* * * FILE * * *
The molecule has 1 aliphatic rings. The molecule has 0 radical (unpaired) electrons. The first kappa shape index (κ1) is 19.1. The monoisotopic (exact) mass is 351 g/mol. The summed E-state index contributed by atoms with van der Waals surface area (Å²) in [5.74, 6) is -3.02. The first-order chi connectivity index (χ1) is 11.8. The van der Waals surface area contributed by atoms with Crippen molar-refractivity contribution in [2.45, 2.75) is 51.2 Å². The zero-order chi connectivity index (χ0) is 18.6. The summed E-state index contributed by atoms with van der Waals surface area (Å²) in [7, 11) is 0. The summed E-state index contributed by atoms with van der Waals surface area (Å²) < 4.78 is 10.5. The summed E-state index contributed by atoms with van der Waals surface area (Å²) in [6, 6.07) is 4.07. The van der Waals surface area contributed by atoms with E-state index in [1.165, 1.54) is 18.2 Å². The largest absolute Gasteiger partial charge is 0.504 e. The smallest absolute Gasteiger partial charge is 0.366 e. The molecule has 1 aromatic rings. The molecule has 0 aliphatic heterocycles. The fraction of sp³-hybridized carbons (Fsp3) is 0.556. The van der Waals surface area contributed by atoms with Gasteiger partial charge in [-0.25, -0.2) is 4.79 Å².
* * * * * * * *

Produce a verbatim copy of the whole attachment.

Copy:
The molecule has 1 aliphatic rings. The molecule has 0 radical (unpaired) electrons. The first kappa shape index (κ1) is 19.1. The monoisotopic (exact) mass is 351 g/mol. The summed E-state index contributed by atoms with van der Waals surface area (Å²) in [5.74, 6) is -3.02. The first-order chi connectivity index (χ1) is 11.8. The van der Waals surface area contributed by atoms with Crippen molar-refractivity contribution in [2.45, 2.75) is 51.2 Å². The zero-order chi connectivity index (χ0) is 18.6. The summed E-state index contributed by atoms with van der Waals surface area (Å²) in [7, 11) is 0. The summed E-state index contributed by atoms with van der Waals surface area (Å²) < 4.78 is 10.5. The summed E-state index contributed by atoms with van der Waals surface area (Å²) in [6, 6.07) is 4.07. The van der Waals surface area contributed by atoms with E-state index in [1.165, 1.54) is 18.2 Å². The largest absolute Gasteiger partial charge is 0.504 e. The smallest absolute Gasteiger partial charge is 0.366 e. The molecule has 1 aromatic rings. The molecule has 0 aliphatic heterocycles. The fraction of sp³-hybridized carbons (Fsp3) is 0.556. The van der Waals surface area contributed by atoms with Gasteiger partial charge in [-0.25, -0.2) is 4.79 Å².